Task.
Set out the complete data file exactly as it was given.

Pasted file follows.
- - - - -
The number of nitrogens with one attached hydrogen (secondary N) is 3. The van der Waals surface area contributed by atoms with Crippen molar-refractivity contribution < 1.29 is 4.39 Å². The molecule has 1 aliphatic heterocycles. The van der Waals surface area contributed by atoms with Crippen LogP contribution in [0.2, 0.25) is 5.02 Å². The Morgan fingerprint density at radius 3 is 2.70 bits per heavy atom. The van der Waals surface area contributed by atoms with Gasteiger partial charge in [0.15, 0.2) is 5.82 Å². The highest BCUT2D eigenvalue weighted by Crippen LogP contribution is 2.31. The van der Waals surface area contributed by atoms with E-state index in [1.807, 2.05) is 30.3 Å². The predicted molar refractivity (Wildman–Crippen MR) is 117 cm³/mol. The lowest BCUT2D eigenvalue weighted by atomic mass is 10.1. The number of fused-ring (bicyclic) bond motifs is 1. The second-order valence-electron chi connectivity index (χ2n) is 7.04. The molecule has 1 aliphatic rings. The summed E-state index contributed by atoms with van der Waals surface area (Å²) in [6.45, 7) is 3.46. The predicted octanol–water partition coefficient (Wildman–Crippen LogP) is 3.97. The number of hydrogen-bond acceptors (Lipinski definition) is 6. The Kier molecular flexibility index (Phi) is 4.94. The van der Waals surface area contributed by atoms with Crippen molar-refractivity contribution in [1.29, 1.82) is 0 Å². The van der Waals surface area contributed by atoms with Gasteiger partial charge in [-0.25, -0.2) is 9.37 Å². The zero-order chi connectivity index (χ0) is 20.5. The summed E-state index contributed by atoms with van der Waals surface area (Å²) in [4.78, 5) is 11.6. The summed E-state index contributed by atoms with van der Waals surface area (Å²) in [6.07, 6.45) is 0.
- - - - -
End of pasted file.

The number of nitrogens with one attached hydrogen (secondary N) is 3. The van der Waals surface area contributed by atoms with Crippen molar-refractivity contribution < 1.29 is 4.39 Å². The molecule has 1 aliphatic heterocycles. The van der Waals surface area contributed by atoms with Crippen LogP contribution in [0.2, 0.25) is 5.02 Å². The Morgan fingerprint density at radius 3 is 2.70 bits per heavy atom. The van der Waals surface area contributed by atoms with Gasteiger partial charge in [0.15, 0.2) is 5.82 Å². The highest BCUT2D eigenvalue weighted by Crippen LogP contribution is 2.31. The van der Waals surface area contributed by atoms with E-state index in [1.807, 2.05) is 30.3 Å². The predicted molar refractivity (Wildman–Crippen MR) is 117 cm³/mol. The lowest BCUT2D eigenvalue weighted by atomic mass is 10.1. The number of fused-ring (bicyclic) bond motifs is 1. The second-order valence-electron chi connectivity index (χ2n) is 7.04. The molecule has 1 aliphatic rings. The summed E-state index contributed by atoms with van der Waals surface area (Å²) in [6.45, 7) is 3.46. The predicted octanol–water partition coefficient (Wildman–Crippen LogP) is 3.97. The number of hydrogen-bond acceptors (Lipinski definition) is 6. The Kier molecular flexibility index (Phi) is 4.94. The van der Waals surface area contributed by atoms with Crippen molar-refractivity contribution in [1.29, 1.82) is 0 Å². The van der Waals surface area contributed by atoms with Gasteiger partial charge in [-0.25, -0.2) is 9.37 Å². The zero-order chi connectivity index (χ0) is 20.5. The summed E-state index contributed by atoms with van der Waals surface area (Å²) in [4.78, 5) is 11.6. The summed E-state index contributed by atoms with van der Waals surface area (Å²) in [6.07, 6.45) is 0.